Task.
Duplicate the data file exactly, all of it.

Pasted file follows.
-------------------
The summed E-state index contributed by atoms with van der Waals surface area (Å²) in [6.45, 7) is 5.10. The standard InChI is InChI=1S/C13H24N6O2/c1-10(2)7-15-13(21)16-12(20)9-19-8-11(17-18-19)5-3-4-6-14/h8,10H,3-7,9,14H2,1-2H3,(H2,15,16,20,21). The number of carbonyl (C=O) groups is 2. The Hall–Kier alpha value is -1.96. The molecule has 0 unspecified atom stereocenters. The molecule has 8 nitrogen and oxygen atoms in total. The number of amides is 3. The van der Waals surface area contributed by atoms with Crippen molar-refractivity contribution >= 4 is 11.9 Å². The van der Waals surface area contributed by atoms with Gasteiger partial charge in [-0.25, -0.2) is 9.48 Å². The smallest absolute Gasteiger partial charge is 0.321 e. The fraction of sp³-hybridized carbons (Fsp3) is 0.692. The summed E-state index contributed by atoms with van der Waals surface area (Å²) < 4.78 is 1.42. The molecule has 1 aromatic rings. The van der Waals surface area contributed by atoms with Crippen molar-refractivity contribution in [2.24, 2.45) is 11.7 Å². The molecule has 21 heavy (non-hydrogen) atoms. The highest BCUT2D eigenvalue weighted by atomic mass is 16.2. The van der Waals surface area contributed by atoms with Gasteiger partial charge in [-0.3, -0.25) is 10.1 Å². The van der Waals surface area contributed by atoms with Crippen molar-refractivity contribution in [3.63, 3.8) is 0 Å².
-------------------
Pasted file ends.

The summed E-state index contributed by atoms with van der Waals surface area (Å²) in [6.45, 7) is 5.10. The standard InChI is InChI=1S/C13H24N6O2/c1-10(2)7-15-13(21)16-12(20)9-19-8-11(17-18-19)5-3-4-6-14/h8,10H,3-7,9,14H2,1-2H3,(H2,15,16,20,21). The number of carbonyl (C=O) groups is 2. The Hall–Kier alpha value is -1.96. The molecule has 0 unspecified atom stereocenters. The molecule has 8 nitrogen and oxygen atoms in total. The number of amides is 3. The van der Waals surface area contributed by atoms with Crippen molar-refractivity contribution >= 4 is 11.9 Å². The van der Waals surface area contributed by atoms with Gasteiger partial charge in [-0.25, -0.2) is 9.48 Å². The smallest absolute Gasteiger partial charge is 0.321 e. The fraction of sp³-hybridized carbons (Fsp3) is 0.692. The summed E-state index contributed by atoms with van der Waals surface area (Å²) < 4.78 is 1.42. The molecule has 1 aromatic rings. The van der Waals surface area contributed by atoms with Crippen molar-refractivity contribution in [2.24, 2.45) is 11.7 Å². The molecule has 21 heavy (non-hydrogen) atoms. The highest BCUT2D eigenvalue weighted by atomic mass is 16.2. The van der Waals surface area contributed by atoms with Gasteiger partial charge in [-0.3, -0.25) is 10.1 Å². The van der Waals surface area contributed by atoms with Crippen molar-refractivity contribution in [3.63, 3.8) is 0 Å².